3. Junior Dos Santos…you have got to be kidding me. How often do you see a heavyweight not only throw a spinning back kick to the head, but also connect with it? And not only connect with it, but land it cleanly enough to finish a fight? Where the hell did that kick come from? Dos Santos is known primarily as a boxer. Mark Hunt was supposed to be the former K-1 champion, but JDS ended up with the highlight reel kick. He added a very impressive accomplishment to his career with that performance. Maybe Dos Santos got a call from his fellow countryman Vitor Belfort, but whatever it was, it was unbelievable. Give credit to Dos Santos, who easily could have backed off a bit in a fight he was clearly winning. He went for the kill, and he earned it in spectacular fashion. JDS isn’t going anywhere folks, and he just might have earned another crack at Cain Velasquez.

4. What can’t Glover Teixeira do? The guy is known for his fearsome striking ability; trading punches with that guy is not going to be the game plan for any opponent who faces him. But Teixeira finished a very good fighter in James Te-Huna by pulling guard to complete an arm-in guillotine. An amazing move from a guy who makes a living off of knocking guys out. If opponents have to be wary of his submission skills as well, Glover Texeira is going to be that much harder to beat. He may be looking at a title shot very, very soon.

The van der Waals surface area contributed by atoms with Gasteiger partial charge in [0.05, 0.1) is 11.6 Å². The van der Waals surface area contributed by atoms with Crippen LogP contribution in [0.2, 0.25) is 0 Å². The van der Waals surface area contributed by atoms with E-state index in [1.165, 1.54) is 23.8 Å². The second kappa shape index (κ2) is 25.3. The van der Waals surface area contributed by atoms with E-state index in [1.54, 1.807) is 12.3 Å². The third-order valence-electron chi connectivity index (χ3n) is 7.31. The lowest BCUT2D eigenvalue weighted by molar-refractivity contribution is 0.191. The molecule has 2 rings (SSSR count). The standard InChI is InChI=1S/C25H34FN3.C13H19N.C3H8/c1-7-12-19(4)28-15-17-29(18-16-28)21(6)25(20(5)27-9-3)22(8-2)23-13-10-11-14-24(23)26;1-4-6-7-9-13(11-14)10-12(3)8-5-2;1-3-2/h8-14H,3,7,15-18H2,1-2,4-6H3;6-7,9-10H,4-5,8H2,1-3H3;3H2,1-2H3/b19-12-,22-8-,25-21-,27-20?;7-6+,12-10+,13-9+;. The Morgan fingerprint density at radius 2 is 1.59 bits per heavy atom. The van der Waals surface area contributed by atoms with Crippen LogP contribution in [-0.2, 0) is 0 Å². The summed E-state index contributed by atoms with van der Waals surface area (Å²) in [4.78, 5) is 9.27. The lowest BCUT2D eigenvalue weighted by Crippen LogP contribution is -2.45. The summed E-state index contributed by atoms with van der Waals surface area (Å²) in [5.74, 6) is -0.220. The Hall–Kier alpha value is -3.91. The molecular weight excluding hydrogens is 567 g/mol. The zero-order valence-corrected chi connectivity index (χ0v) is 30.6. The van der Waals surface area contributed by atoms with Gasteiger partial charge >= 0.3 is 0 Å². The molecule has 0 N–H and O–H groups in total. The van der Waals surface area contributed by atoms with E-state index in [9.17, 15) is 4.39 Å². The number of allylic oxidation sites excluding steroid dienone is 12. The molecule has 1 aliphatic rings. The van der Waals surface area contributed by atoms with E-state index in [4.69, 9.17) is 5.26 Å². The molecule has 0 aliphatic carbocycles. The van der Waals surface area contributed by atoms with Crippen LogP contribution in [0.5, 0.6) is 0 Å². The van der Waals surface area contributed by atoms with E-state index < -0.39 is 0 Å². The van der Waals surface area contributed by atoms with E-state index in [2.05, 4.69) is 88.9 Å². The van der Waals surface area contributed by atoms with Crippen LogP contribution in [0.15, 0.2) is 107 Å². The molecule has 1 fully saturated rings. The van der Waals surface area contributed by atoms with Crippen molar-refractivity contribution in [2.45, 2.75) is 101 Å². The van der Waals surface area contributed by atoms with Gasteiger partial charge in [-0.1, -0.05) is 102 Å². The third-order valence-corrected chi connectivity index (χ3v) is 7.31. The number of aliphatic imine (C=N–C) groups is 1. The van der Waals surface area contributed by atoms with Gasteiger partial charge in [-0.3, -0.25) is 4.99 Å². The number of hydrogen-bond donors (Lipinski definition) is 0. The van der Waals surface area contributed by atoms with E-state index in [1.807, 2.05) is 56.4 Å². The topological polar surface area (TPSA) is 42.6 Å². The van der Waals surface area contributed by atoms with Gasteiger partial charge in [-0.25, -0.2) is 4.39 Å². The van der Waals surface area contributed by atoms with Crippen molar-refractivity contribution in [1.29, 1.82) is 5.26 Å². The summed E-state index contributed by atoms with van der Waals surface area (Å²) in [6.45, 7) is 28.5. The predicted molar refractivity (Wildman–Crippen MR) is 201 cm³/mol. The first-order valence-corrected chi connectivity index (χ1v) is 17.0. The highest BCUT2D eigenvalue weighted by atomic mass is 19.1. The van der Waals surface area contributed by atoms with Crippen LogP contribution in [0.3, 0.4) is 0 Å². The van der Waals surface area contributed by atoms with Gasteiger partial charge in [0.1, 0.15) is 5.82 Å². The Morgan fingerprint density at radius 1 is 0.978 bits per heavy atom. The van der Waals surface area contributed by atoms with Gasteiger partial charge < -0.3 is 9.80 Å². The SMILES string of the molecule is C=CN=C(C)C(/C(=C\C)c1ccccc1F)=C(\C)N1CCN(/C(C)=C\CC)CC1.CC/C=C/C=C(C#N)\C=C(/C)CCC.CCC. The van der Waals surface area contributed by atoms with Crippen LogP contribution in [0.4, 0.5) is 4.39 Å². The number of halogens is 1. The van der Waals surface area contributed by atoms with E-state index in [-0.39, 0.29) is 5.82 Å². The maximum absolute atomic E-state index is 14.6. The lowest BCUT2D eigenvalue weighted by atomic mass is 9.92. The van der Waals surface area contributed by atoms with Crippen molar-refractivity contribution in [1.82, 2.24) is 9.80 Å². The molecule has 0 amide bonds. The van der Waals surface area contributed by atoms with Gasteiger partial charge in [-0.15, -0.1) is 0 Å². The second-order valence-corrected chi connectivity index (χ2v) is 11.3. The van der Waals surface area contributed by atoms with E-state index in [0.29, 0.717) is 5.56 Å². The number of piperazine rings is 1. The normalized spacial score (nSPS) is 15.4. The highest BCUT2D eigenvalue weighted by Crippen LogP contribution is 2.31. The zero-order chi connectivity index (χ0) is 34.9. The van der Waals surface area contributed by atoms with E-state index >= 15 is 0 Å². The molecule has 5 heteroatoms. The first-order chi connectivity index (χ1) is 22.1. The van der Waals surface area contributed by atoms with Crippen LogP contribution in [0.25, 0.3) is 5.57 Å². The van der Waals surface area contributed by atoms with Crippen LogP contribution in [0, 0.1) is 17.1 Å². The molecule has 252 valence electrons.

5. Donald Cerrone impresses. Cerrone looked fantastic in his return to the Octagon, he bounced back nicely from that big loss to Pettis. Noons seemed to have taken a page out of the Nick/Nate Diaz approach to MMA: walk forward and eat a lot of punches and kicks to dish out punishment. Problem was, Cerrone was too skilled and beat up KJ all night long, both in the stand-up and on the ground. Noons’ face was a mess and although he connected solidly a few times, he clearly wasn’t at the same level as Cerrone. Cerrone just boosted his stock and stays relevant at the top of the LW division, while Noons has to right the ship in a hurry.

6. Gray Maynard’s best days may be behind him. TJ Grant is an up-and-coming lightweight, a new face to the elite ranks of the LW division. But Maynard was supposed to win this fight and he was doing exactly that early on. He got caught by a tough, skilled fighter and it happens to everyone, but Maynard is 33 years old and he had two chances at the title against rival Frankie Edgar. Looking back at those fights, and his performance against Grant, and you might say his best chance to win a title is long gone.